Staffage – people, animals, birds, carts and ships – make a big difference to many landscape paintings. Have you met the Wanderer too?
Who’d want to paint much of their canvas dull, pale grey? If these paintings are anything to go by, many of the Impressionists
The figure appears in later landscapes, including one by Martín Rico, and a pastel by Millet, before being radically revised by Ferdinand Hodler.
The wanderer with his back to the viewer takes on new life with Thomas Fearnley. Is he the artist’s alter ego?
Views of one glacier over 250 years show how it has changed. Others in Greenland and Iceland are rapidly vanishing too.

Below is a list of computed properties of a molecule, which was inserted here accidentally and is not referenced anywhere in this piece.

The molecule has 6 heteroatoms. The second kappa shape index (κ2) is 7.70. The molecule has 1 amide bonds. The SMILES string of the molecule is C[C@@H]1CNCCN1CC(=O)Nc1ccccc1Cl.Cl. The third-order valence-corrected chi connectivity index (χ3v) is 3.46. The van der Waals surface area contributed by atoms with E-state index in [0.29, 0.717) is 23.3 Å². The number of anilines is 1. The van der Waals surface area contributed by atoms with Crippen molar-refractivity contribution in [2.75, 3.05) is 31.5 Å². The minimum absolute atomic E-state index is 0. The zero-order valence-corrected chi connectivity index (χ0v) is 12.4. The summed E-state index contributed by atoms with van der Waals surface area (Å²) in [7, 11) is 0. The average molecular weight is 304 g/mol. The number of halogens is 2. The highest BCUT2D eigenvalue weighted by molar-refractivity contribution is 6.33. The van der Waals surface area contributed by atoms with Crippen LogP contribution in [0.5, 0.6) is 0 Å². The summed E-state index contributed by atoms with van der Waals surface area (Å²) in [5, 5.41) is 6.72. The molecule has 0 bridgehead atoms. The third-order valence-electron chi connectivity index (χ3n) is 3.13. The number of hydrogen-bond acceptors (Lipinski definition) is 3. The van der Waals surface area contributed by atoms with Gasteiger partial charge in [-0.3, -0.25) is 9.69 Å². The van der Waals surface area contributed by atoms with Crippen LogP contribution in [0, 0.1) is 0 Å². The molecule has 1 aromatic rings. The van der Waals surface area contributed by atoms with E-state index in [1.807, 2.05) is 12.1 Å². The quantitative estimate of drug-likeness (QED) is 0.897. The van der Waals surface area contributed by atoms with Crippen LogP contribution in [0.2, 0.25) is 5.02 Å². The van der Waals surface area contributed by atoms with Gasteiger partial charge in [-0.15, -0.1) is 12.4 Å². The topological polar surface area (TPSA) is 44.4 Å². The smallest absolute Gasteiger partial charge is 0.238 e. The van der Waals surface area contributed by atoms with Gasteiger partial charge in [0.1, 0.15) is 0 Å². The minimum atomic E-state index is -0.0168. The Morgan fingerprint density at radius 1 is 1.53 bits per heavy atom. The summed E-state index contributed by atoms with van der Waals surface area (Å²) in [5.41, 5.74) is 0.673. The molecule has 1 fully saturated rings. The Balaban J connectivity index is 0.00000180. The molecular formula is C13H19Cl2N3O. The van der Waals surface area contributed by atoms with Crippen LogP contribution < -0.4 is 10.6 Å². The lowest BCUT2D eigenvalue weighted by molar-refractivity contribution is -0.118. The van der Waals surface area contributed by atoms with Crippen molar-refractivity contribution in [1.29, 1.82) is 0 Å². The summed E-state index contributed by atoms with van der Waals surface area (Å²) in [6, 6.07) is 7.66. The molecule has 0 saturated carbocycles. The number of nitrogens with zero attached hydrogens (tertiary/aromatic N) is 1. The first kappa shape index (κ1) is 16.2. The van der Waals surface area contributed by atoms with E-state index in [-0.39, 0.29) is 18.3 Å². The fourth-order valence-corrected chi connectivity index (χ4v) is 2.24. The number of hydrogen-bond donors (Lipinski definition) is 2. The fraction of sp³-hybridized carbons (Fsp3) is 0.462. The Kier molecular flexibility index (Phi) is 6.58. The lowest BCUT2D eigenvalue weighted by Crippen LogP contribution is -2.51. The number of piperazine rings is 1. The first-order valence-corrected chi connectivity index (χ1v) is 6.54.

What is a professor of obstetrics doing learning to paint with Caspar David Friedrich? Also an important precursor to Darwin, and a friend of Goethe – and wonderful paintings as well.
Although often the preserve of specialists who concentrated on nocturnes, coasts are ideal locations for moonlit views. Caspar David Friedrich, JC Dahl, and more.
Are they part of a narrative, or staffage? Do they provide scale, or enhance the effect? Are the figures part of the landscape, or even the landscape itself?
Two people looking at a cross in the middle of a vast canvas filled with lush plains, rising hills, and distant snow-capped peaks. How should we read them?
Who is the wanderer and painter in Thomas Fearnley’s landscapes? Does he have any deeper purpose, or was he just a graphical signature?